In deciding a Rule 12(b)(6) motion to dismiss, the Court must accept all factual allegations in a complaint as true and take them in the light most favorable to plaintiff, Erickson v. Pardus, 551 U.S. 89 (2007), but “[l]egal conclusions without adequate factual support are entitled to no assumption of truth.” Mamani v. Berzain, 654 F.3d 1148, 1153 (11th Cir. 2011) (citations omitted). “Threadbare recitals of the elements of a cause of action, supported by mere conclusory statements, do not suffice.” Iqbal, 556 U.S. at 678. “Factual allegations that are merely consistent with a defendant's liability fall short of being facially plausible.” Chaparro v. Carnival Corp., 693 F.3d 1333, 1337 (11th Cir. 2012) (internal citations omitted). Thus, the Court engages in a two-step approach: “When there are well-pleaded factual allegations, a court should assume their veracity and then determine whether they plausibly give rise to an entitlement to relief.” Iqbal, 556 U.S. at 679.


         Plaintiff alleges that as warden of the DeSoto Correctional Institution, Defendant Murphy is responsible for every employee who works under his administration. Plaintiff also claims Defendant Murphy failed to investigate his grievance regarding camera evidence of the incident.

         “[S]upervisory officials are not liable under § 1983 for the unconstitutional acts of their subordinates on the basis of respondeat superior or vicarious liability.” Barr v. Gee, 437 Fed.Appx. 865, 875 (11th Cir. 2011) (quoting West v. Tillman, 496 F.3d 1321, 1328 (11th Cir. 2007)). To maintain a claim against a supervisory defendant, the plaintiff must allege (1) the personal involvement of the supervisor in the violation of the plaintiff's constitutional rights, (2) the existence of either a custom or policy that resulted in deliberate indifference to the plaintiff's constitutional rights, (3) facts that support an inference that the supervisor directed the unlawful action or knowingly failed to prevent it, or (4) a history of widespread abuse that put the supervisor on notice of an alleged constitutional deprivation that he then failed to correct. See West, 496 F.3d at 1328-29 (listing factors in context of summary judgment). A supervisor is not liable under § 1983 for mere negligence in the training or supervision of his employees. Greason v. Kemp, 891 F.2d 829, 836-37 (11th Cir. 1990).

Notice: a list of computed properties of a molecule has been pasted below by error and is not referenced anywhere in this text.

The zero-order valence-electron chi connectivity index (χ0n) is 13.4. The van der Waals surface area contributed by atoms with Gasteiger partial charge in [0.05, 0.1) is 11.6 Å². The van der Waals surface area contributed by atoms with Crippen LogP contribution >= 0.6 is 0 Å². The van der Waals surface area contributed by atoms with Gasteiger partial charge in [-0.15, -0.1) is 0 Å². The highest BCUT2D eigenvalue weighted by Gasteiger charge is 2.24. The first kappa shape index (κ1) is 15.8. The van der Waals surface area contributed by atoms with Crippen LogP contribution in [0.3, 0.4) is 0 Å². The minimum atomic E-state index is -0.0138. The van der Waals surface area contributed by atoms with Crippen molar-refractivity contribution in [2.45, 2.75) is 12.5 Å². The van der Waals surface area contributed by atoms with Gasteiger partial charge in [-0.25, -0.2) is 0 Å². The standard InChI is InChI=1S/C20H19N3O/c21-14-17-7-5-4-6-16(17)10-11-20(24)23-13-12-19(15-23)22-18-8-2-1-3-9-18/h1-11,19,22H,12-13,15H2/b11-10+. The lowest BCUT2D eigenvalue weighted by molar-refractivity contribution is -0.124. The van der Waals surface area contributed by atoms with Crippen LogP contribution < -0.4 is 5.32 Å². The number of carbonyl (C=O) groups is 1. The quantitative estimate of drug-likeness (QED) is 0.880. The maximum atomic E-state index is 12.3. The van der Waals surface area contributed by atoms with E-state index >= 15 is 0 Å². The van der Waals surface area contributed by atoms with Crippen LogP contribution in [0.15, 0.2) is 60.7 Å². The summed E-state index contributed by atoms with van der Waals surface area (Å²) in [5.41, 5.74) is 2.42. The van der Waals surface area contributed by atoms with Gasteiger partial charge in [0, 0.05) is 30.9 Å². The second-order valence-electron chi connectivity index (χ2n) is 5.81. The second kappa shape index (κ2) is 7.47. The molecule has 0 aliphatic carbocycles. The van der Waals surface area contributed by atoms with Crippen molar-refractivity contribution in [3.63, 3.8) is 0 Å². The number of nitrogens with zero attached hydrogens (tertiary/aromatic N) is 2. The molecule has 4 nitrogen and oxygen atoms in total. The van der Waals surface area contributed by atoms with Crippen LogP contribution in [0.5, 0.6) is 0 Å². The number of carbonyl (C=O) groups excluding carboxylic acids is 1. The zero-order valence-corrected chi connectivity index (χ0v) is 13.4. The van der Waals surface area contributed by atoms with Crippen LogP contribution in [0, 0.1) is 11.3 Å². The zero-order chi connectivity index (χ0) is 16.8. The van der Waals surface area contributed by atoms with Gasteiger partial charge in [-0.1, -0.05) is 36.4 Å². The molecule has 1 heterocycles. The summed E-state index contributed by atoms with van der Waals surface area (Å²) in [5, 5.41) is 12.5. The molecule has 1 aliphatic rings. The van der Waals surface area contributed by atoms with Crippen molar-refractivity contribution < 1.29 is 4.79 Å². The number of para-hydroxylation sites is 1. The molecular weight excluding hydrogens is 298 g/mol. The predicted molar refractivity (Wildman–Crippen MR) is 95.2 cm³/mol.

Plaintiff's Amended Complaint is devoid of any set of facts that demonstrate that Defendant Murphy was personally involved in the alleged violation of Plaintiff's constitutional rights. Nor are there any facts that would suggest the existence of a custom, policy, or practice that resulted in the violation of Plaintiff's constitutional rights. There are also no allegations that Defendant Murphy personally directed the alleged acts by Cruz or Mattox. Finally, there is no allegation of a history of widespread abuse that put Defendant Murphy on notice of any alleged ...